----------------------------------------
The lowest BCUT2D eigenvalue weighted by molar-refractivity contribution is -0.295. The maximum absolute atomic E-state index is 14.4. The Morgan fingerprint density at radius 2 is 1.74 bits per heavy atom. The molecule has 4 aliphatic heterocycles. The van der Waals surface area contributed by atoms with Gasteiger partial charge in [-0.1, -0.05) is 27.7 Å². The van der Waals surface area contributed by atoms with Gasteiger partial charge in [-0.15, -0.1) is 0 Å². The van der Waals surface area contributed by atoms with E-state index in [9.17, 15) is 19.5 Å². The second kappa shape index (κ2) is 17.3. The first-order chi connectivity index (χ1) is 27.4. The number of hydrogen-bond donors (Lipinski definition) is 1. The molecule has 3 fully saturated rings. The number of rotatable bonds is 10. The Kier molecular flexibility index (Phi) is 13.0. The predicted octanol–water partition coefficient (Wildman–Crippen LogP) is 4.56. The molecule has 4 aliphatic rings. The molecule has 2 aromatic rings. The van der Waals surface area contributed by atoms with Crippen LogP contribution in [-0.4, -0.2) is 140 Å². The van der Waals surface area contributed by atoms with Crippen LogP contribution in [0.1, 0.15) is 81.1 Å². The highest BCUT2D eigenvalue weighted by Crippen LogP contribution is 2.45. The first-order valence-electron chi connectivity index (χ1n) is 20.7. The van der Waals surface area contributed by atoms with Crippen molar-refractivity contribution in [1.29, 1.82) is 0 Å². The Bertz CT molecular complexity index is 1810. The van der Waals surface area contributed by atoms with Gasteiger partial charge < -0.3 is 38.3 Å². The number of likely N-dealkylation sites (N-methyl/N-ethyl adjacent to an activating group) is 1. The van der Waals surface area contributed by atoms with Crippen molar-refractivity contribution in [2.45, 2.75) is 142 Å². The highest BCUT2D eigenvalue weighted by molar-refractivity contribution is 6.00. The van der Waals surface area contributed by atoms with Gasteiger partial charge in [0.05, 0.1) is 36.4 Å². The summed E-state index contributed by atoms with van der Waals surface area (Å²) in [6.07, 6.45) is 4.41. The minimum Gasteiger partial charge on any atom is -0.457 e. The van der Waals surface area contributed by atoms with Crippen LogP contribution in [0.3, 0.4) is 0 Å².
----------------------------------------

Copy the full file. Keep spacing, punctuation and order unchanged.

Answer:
The lowest BCUT2D eigenvalue weighted by molar-refractivity contribution is -0.295. The maximum absolute atomic E-state index is 14.4. The Morgan fingerprint density at radius 2 is 1.74 bits per heavy atom. The molecule has 4 aliphatic heterocycles. The van der Waals surface area contributed by atoms with Gasteiger partial charge in [-0.1, -0.05) is 27.7 Å². The van der Waals surface area contributed by atoms with Gasteiger partial charge in [-0.15, -0.1) is 0 Å². The van der Waals surface area contributed by atoms with E-state index in [9.17, 15) is 19.5 Å². The second kappa shape index (κ2) is 17.3. The first-order chi connectivity index (χ1) is 27.4. The number of hydrogen-bond donors (Lipinski definition) is 1. The molecule has 3 fully saturated rings. The number of rotatable bonds is 10. The Kier molecular flexibility index (Phi) is 13.0. The predicted octanol–water partition coefficient (Wildman–Crippen LogP) is 4.56. The molecule has 4 aliphatic rings. The molecule has 2 aromatic rings. The van der Waals surface area contributed by atoms with Crippen LogP contribution in [-0.4, -0.2) is 140 Å². The van der Waals surface area contributed by atoms with Crippen LogP contribution in [0.1, 0.15) is 81.1 Å². The highest BCUT2D eigenvalue weighted by Crippen LogP contribution is 2.45. The first-order valence-electron chi connectivity index (χ1n) is 20.7. The van der Waals surface area contributed by atoms with Crippen molar-refractivity contribution in [1.29, 1.82) is 0 Å². The Bertz CT molecular complexity index is 1810. The van der Waals surface area contributed by atoms with Gasteiger partial charge < -0.3 is 38.3 Å². The number of likely N-dealkylation sites (N-methyl/N-ethyl adjacent to an activating group) is 1. The van der Waals surface area contributed by atoms with Crippen molar-refractivity contribution in [2.45, 2.75) is 142 Å². The highest BCUT2D eigenvalue weighted by molar-refractivity contribution is 6.00. The van der Waals surface area contributed by atoms with Gasteiger partial charge in [0.05, 0.1) is 36.4 Å². The summed E-state index contributed by atoms with van der Waals surface area (Å²) in [6.07, 6.45) is 4.41. The minimum Gasteiger partial charge on any atom is -0.457 e. The van der Waals surface area contributed by atoms with Crippen LogP contribution in [0.3, 0.4) is 0 Å².